SPIRIT AND NATURE: Why the Environment Is a Religious Issue
Edited by Steven C. Rockefeller and John C. Elder.
Beacon Press: Boston, 1992.
226 pp. $30.00 (clothbound) $16.00 (paperback).
Driving toward Seattle in bumper-to-bumper traffic, I am faced again with a certain despair for the environment and myself. Here I am rushing to Seattle past urban sprawl and “industrial parks” (a wonderful oxymoron) in a truck that consumes far more energy than is necessary, pondering the consequences of our ugly “progress” only to realize I have arrived at these same observations, conclusions, and sentiments before. I have begun to recognize a familiar feeling that life is moving in circles, that for all the politically correct talk about the environment, the charters, and the summits, nothing really changes for the better, and just identifying environmental and ecological problems is no longer important. The next far more difficult step must be to question how these problems can be corrected and to admit that many of the proposals already put forward have failed; not because the ideas were wrong, but because advocates have not appreciated the need for a more sophisticated understanding of human nature in relationship to the environmental crisis. Spirit and Nature,edited by Steven C. Rockefeller and John Elder, is an important new direction in environmental discourse because it squarely faces the question of religious force, both personal and institutional, as a prime player in the politics of environment.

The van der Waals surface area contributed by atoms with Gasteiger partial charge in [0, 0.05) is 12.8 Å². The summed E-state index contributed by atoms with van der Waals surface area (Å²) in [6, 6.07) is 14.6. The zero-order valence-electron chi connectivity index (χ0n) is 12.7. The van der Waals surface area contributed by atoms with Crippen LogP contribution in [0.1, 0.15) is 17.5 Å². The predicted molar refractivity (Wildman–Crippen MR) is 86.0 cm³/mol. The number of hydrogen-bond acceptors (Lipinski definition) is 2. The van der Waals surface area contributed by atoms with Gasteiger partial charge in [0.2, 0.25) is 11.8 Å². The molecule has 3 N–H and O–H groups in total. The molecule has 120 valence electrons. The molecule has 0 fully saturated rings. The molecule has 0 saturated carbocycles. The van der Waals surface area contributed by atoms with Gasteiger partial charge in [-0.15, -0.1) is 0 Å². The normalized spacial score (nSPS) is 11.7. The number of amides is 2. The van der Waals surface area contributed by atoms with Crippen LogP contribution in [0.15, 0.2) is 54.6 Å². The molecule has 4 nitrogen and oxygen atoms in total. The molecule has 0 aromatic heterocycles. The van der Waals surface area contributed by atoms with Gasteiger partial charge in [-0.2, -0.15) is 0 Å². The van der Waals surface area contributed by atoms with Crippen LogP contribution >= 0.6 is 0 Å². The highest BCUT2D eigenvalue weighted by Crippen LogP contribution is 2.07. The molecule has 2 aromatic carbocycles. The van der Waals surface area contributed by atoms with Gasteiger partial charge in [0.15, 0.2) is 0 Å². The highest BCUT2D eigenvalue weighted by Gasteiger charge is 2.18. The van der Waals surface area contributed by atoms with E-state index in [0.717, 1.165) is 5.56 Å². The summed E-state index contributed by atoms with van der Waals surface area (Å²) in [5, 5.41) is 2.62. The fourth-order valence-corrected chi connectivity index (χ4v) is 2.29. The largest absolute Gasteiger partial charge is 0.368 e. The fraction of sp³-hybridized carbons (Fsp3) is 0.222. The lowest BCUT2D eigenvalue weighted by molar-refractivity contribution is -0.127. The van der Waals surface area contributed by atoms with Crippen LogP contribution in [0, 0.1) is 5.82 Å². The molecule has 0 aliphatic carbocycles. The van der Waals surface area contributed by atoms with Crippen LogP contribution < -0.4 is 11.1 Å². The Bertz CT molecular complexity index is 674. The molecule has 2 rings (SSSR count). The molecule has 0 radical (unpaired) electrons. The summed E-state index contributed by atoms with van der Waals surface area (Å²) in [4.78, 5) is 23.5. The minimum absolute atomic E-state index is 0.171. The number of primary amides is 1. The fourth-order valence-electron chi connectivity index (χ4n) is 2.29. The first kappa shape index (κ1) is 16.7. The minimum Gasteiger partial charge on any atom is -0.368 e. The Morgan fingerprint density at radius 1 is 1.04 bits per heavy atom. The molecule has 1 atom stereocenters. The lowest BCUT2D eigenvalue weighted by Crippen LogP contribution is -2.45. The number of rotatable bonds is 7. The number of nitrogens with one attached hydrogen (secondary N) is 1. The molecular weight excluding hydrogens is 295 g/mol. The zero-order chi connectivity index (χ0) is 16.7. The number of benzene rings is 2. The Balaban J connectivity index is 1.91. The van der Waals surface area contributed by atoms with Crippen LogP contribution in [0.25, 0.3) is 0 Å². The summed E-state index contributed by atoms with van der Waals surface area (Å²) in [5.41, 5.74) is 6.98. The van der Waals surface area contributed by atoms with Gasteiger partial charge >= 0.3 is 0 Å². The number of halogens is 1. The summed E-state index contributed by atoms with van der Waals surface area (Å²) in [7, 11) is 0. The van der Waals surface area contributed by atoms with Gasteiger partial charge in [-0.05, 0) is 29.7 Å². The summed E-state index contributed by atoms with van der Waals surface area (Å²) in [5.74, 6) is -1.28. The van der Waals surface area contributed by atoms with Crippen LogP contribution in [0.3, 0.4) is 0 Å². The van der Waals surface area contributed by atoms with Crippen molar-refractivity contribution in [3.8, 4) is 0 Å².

The text contains the lectures and addresses of a four-day symposium entitled “Spirit and Nature: Religion, Ethics, and Environmental Crisis,” which was held at Middlebury College (where both Rockefeller and Elder are professors) in the fall of 1990. The symposium presented Buddhist, Islamic, Christian, Jewish, and Native American religious perspectives.
Every chapter in Spirit and Nature sounds a note that could be lengthened, shortened, or tuned in some way; and while each voice is intelligent and caring and unique, several recurring themes and questions emerge.
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